Art Model 1/72 Yak-141 Freestyle Kit First Look
|Date of Review||November 2009||Manufacturer||Art Model|
|Kit Number||72005||Primary Media||Styrene, Resin|
|Pros||Nice rendition of this distinctive subject||Cons||Nothing noted|
|Skill Level||Experienced||MSRP (USD)||$28.80|
When the Yakovlev Experimental Design Bureau (OKB) embarked on the development of VSTOL technology, they took a different road than the west. The Yak-36 (NATO Codename: Freehand) was the first visible step using centralized lift similar to the Harrier. The problem that Yakovlev OKB faced was the problem of weight versus thrust - the high-powered fan engine technology like the Harrier's Pegasus was still far off and using two engines to do the same job resulted in more weight for less capability. Nevertheless, the Yak-36 provided valuable insight into the physics of hovering jet-borne flight.
The first Soviet application of VTOL technology came with the Yak-38 (NATO Codename: Forger) which provided some tactical capability using two dedicated lift engines and one engine that could rotate its nozzles for lift or forward thrust. The Yak-38 and updated Yak-38M were employed on the Kiev-class cruisers (aircraft carriers) which provided the Soviet Navy with valuable flight experience.
The Yak-141 (NATO Codename: Freestyle), also known as the Yak-41, was a significantly improved Yak-38M which still retained two dedicated lift engines, but traded the third engine with its twin rotating nozzles for a more powerful engine that twists an articulating nozzle (similar to the soon-to-be-cancelled F-35B). This single nozzle supports a powerful afterburner that engages only when the nozzle is articulated into flight position and provides the Yak-141 with sustained supersonic capability. Unfortunately, the Yak-141 program was cancelled in 1991.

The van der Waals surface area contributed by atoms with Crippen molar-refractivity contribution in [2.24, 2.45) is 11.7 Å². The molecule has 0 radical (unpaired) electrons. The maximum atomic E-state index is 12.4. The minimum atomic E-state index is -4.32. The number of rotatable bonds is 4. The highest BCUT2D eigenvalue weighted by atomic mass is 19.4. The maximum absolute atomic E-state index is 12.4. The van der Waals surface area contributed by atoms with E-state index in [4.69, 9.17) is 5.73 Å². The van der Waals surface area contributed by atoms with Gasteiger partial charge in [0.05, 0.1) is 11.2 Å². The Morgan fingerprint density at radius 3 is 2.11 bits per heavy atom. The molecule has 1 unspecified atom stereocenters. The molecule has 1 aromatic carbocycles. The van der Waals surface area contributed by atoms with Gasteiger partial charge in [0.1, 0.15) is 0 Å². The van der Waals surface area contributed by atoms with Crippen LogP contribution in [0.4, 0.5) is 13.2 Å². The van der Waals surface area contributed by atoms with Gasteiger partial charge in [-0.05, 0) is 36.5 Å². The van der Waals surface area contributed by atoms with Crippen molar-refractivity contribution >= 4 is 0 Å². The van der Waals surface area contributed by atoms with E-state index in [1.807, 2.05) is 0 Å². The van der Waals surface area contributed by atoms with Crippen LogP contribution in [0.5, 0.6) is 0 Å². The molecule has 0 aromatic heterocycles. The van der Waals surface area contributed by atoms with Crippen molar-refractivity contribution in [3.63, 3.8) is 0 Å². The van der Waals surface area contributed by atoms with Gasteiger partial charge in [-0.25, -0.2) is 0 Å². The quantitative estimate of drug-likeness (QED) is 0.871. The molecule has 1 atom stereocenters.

Here is a nice-looking kit from Art Model of the Yak-141 Freestyle. Aside from the 1/350th scale kits made by Trumpeter, I believe this is the first scale model of the Yak-141 in a scale greater than 1:100. Molded in light gray styrene, this kit is presented on seven parts trees, plus one tree of clear parts and two resin parts.
This kit starts off in the simple cockpit that features a nice K-36D ejection seat in resin. The instructions clearly show where everything goes and also shows how the tooling as well as the instructions were developed from CAD tools. Nice!
The airframe is set up to pose the aircraft with the engines in the hover or forward flight positions. The resin rear nozzle looks really nice hanging below the fuselage.
Construction is very straightforward with a nice representation of the aircraft's unique landing gear nicely portrayed.
The kit also provides a set of modern air-to-air missiles to portray the aircraft as it might have looked had it entered operational service.
Markings are included for two aircraft:
- Yak-141, Bort 141, Russian Navy
- Yak-141, Bort 77, Russian Navy
Paints colors are provided in Akan colors.
This is a nice little kit that will build into a unique subject with a little patience and skill. The AMS modeler will have fun with this project. This kit is available from HobbyTerra.com.
This kit is definitely recommended!
My sincere thanks to HobbyTerra.com for this review sample!